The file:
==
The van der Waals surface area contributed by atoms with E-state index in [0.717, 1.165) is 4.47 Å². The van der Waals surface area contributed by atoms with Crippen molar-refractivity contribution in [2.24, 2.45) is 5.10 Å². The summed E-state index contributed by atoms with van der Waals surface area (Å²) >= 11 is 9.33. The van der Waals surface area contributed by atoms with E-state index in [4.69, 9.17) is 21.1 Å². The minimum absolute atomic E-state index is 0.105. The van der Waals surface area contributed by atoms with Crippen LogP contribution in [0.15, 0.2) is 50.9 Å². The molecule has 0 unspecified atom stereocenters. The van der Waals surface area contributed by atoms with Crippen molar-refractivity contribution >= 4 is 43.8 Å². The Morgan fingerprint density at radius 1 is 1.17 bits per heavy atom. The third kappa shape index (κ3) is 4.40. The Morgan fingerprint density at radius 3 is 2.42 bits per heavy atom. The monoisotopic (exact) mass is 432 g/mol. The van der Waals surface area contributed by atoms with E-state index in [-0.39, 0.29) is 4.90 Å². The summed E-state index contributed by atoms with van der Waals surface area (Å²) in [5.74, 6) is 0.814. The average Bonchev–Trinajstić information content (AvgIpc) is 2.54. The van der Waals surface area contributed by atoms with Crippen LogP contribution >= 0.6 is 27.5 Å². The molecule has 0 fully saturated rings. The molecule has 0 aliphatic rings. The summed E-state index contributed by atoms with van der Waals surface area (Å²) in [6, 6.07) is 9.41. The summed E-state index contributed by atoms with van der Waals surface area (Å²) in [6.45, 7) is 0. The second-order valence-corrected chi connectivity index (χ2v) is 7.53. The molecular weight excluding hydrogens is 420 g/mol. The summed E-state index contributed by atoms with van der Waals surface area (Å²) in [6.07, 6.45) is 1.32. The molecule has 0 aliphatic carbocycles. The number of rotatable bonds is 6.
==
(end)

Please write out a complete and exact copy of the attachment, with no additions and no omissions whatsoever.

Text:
The van der Waals surface area contributed by atoms with E-state index in [0.717, 1.165) is 4.47 Å². The van der Waals surface area contributed by atoms with Crippen molar-refractivity contribution in [2.24, 2.45) is 5.10 Å². The summed E-state index contributed by atoms with van der Waals surface area (Å²) >= 11 is 9.33. The van der Waals surface area contributed by atoms with E-state index in [4.69, 9.17) is 21.1 Å². The minimum absolute atomic E-state index is 0.105. The van der Waals surface area contributed by atoms with Crippen LogP contribution in [0.15, 0.2) is 50.9 Å². The molecule has 0 unspecified atom stereocenters. The van der Waals surface area contributed by atoms with Crippen molar-refractivity contribution >= 4 is 43.8 Å². The Morgan fingerprint density at radius 1 is 1.17 bits per heavy atom. The third kappa shape index (κ3) is 4.40. The Morgan fingerprint density at radius 3 is 2.42 bits per heavy atom. The monoisotopic (exact) mass is 432 g/mol. The van der Waals surface area contributed by atoms with E-state index in [-0.39, 0.29) is 4.90 Å². The summed E-state index contributed by atoms with van der Waals surface area (Å²) in [5.74, 6) is 0.814. The average Bonchev–Trinajstić information content (AvgIpc) is 2.54. The van der Waals surface area contributed by atoms with Crippen LogP contribution >= 0.6 is 27.5 Å². The molecule has 0 fully saturated rings. The molecule has 0 aliphatic rings. The summed E-state index contributed by atoms with van der Waals surface area (Å²) in [6, 6.07) is 9.41. The summed E-state index contributed by atoms with van der Waals surface area (Å²) in [6.45, 7) is 0. The second-order valence-corrected chi connectivity index (χ2v) is 7.53. The molecular weight excluding hydrogens is 420 g/mol. The summed E-state index contributed by atoms with van der Waals surface area (Å²) in [6.07, 6.45) is 1.32. The molecule has 0 aliphatic carbocycles. The number of rotatable bonds is 6.